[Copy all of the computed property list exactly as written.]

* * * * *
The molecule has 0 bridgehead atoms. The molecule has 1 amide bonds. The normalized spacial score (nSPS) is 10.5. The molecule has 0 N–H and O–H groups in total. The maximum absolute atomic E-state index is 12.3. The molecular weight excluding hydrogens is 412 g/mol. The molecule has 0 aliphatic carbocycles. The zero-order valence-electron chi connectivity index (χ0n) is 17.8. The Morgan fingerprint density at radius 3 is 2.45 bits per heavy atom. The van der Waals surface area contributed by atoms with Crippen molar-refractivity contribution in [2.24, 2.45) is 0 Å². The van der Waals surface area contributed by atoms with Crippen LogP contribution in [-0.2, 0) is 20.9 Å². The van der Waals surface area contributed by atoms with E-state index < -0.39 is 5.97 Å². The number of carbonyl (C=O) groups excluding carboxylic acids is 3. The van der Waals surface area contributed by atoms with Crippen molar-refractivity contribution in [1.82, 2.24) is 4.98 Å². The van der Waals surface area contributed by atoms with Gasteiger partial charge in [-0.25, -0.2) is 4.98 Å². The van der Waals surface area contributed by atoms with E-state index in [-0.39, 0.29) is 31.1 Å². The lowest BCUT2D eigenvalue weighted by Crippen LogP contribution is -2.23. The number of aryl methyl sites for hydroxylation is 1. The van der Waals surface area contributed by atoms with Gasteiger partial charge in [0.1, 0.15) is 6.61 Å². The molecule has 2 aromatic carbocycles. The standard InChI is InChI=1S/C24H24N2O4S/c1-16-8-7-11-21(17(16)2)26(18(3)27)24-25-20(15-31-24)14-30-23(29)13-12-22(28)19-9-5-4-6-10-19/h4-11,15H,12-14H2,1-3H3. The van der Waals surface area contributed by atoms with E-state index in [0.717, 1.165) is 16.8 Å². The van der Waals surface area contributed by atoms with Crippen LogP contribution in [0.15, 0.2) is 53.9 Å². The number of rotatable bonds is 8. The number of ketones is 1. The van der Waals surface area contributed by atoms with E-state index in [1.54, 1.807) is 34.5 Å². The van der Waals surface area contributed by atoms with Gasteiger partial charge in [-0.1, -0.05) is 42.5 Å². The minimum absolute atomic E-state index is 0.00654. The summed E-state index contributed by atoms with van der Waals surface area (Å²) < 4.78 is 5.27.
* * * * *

The molecule has 0 bridgehead atoms. The molecule has 1 amide bonds. The normalized spacial score (nSPS) is 10.5. The molecule has 0 N–H and O–H groups in total. The maximum absolute atomic E-state index is 12.3. The molecular weight excluding hydrogens is 412 g/mol. The molecule has 0 aliphatic carbocycles. The zero-order valence-electron chi connectivity index (χ0n) is 17.8. The Morgan fingerprint density at radius 3 is 2.45 bits per heavy atom. The van der Waals surface area contributed by atoms with Crippen molar-refractivity contribution in [2.24, 2.45) is 0 Å². The van der Waals surface area contributed by atoms with Crippen LogP contribution in [-0.2, 0) is 20.9 Å². The van der Waals surface area contributed by atoms with E-state index < -0.39 is 5.97 Å². The number of carbonyl (C=O) groups excluding carboxylic acids is 3. The van der Waals surface area contributed by atoms with Crippen molar-refractivity contribution in [1.82, 2.24) is 4.98 Å². The van der Waals surface area contributed by atoms with Gasteiger partial charge in [-0.25, -0.2) is 4.98 Å². The van der Waals surface area contributed by atoms with E-state index in [-0.39, 0.29) is 31.1 Å². The lowest BCUT2D eigenvalue weighted by Crippen LogP contribution is -2.23. The number of aryl methyl sites for hydroxylation is 1. The van der Waals surface area contributed by atoms with Gasteiger partial charge in [0.1, 0.15) is 6.61 Å². The molecule has 2 aromatic carbocycles. The standard InChI is InChI=1S/C24H24N2O4S/c1-16-8-7-11-21(17(16)2)26(18(3)27)24-25-20(15-31-24)14-30-23(29)13-12-22(28)19-9-5-4-6-10-19/h4-11,15H,12-14H2,1-3H3. The van der Waals surface area contributed by atoms with E-state index in [0.717, 1.165) is 16.8 Å². The van der Waals surface area contributed by atoms with Crippen LogP contribution in [0.15, 0.2) is 53.9 Å². The number of rotatable bonds is 8. The number of ketones is 1. The van der Waals surface area contributed by atoms with E-state index in [1.54, 1.807) is 34.5 Å². The van der Waals surface area contributed by atoms with Gasteiger partial charge in [-0.1, -0.05) is 42.5 Å². The minimum absolute atomic E-state index is 0.00654. The summed E-state index contributed by atoms with van der Waals surface area (Å²) < 4.78 is 5.27.